There's no destination. There's no getting anywhere. There's just the going. The key to life is to make the going really fun. Because people that are like, "If I just get to this, then boom!" And then they get there and there's this dawning of an afterwards. Whereas I'm just always in the going. And it's not a frantic going like, "I gotta keep going or I'm gonna go nuts!" I can not do anything for weeks or months if I need to and just sit and read books or watch movies. I'm just as fine consuming and absorbing new art as I am trying to make it. But it's all in the going.
I had to go back and reread the page a few times. As I read it, I kept drifting out of the book, out of the booth, and coasting on the green crest of the song, to the momentary idea that any point on Earth was mine for the visiting, that I'd lucked out living in the reality I was in. And I also got the feeling I was souring and damaging that luck by enjoying the contentment of pulling the shades on the sun, and shutting out my fellow employees and the world, and folding myself up in the construct of a brilliant novel like The Man in the High Castle, that all the reading I'd been doing up to this point hadn't enhanced my life, but rather had replaced and delayed it.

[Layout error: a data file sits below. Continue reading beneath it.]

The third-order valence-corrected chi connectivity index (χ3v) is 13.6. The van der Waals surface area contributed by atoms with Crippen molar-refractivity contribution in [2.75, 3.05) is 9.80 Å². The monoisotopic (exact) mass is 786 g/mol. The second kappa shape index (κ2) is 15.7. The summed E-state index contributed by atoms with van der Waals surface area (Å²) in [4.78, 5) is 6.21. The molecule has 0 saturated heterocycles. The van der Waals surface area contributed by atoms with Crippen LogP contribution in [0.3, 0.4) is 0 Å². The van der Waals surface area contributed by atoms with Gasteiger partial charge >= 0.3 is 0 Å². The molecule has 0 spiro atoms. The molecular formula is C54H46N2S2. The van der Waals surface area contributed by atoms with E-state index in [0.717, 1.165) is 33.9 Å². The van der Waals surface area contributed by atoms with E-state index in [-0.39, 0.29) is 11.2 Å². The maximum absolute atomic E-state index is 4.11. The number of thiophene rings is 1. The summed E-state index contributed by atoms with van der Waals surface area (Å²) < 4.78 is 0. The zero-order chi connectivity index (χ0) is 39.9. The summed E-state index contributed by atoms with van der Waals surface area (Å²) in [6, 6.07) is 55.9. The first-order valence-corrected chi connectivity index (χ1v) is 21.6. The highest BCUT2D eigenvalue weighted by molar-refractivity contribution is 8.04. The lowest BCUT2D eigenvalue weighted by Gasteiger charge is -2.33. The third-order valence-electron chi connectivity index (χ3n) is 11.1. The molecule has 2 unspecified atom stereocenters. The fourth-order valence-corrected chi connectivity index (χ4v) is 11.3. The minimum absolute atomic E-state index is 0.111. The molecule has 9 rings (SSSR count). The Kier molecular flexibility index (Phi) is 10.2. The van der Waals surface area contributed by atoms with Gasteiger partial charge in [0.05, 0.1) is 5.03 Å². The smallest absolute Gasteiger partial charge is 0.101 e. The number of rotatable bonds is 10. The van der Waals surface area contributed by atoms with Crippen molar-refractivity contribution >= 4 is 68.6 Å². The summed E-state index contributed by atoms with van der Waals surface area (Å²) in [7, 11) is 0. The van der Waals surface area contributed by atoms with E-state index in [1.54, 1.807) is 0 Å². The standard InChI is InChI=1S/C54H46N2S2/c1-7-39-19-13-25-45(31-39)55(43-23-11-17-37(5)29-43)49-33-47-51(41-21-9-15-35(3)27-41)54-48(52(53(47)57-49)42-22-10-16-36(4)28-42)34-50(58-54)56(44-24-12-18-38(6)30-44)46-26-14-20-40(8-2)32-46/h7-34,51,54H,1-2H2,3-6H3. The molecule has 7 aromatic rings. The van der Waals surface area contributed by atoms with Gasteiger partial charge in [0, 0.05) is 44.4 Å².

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I have a lot of friends who were stand-ups, and they just stopped after a while, because they didn't like that battle, or they just couldn't do it. And then they would get on a sitcom and get visible and get back into it, because the audience was just way easier on them. But they lost those crucial years of learning to turn any audience into your audience.